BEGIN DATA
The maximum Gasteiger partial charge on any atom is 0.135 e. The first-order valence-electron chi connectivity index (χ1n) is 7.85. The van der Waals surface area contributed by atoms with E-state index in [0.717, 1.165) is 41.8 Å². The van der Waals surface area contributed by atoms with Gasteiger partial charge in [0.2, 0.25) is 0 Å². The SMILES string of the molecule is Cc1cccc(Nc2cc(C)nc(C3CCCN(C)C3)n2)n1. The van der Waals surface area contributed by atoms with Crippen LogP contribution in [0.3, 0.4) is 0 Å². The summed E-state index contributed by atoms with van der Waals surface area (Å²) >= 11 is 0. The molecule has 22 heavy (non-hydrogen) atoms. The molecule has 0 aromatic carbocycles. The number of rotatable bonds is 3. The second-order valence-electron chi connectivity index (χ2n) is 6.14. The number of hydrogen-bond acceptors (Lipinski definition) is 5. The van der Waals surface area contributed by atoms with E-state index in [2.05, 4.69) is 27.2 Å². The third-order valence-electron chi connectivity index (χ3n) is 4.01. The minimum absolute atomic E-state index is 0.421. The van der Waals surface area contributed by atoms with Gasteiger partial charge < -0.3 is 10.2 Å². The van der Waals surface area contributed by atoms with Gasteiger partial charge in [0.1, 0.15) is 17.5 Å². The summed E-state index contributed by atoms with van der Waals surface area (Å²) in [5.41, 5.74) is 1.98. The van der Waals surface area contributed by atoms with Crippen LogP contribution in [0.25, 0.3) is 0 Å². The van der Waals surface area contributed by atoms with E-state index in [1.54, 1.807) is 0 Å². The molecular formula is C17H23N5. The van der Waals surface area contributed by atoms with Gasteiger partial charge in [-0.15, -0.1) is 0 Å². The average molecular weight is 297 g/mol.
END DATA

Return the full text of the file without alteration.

The maximum Gasteiger partial charge on any atom is 0.135 e. The first-order valence-electron chi connectivity index (χ1n) is 7.85. The van der Waals surface area contributed by atoms with E-state index in [0.717, 1.165) is 41.8 Å². The van der Waals surface area contributed by atoms with Gasteiger partial charge in [0.2, 0.25) is 0 Å². The SMILES string of the molecule is Cc1cccc(Nc2cc(C)nc(C3CCCN(C)C3)n2)n1. The van der Waals surface area contributed by atoms with Crippen LogP contribution in [0.3, 0.4) is 0 Å². The summed E-state index contributed by atoms with van der Waals surface area (Å²) >= 11 is 0. The molecule has 22 heavy (non-hydrogen) atoms. The molecule has 0 aromatic carbocycles. The number of rotatable bonds is 3. The second-order valence-electron chi connectivity index (χ2n) is 6.14. The number of hydrogen-bond acceptors (Lipinski definition) is 5. The van der Waals surface area contributed by atoms with E-state index in [2.05, 4.69) is 27.2 Å². The third-order valence-electron chi connectivity index (χ3n) is 4.01. The minimum absolute atomic E-state index is 0.421. The van der Waals surface area contributed by atoms with Gasteiger partial charge < -0.3 is 10.2 Å². The van der Waals surface area contributed by atoms with Gasteiger partial charge in [0.1, 0.15) is 17.5 Å². The summed E-state index contributed by atoms with van der Waals surface area (Å²) in [5.41, 5.74) is 1.98. The van der Waals surface area contributed by atoms with Crippen LogP contribution in [0.25, 0.3) is 0 Å². The van der Waals surface area contributed by atoms with E-state index in [1.54, 1.807) is 0 Å². The molecular formula is C17H23N5. The van der Waals surface area contributed by atoms with Gasteiger partial charge in [-0.15, -0.1) is 0 Å². The average molecular weight is 297 g/mol.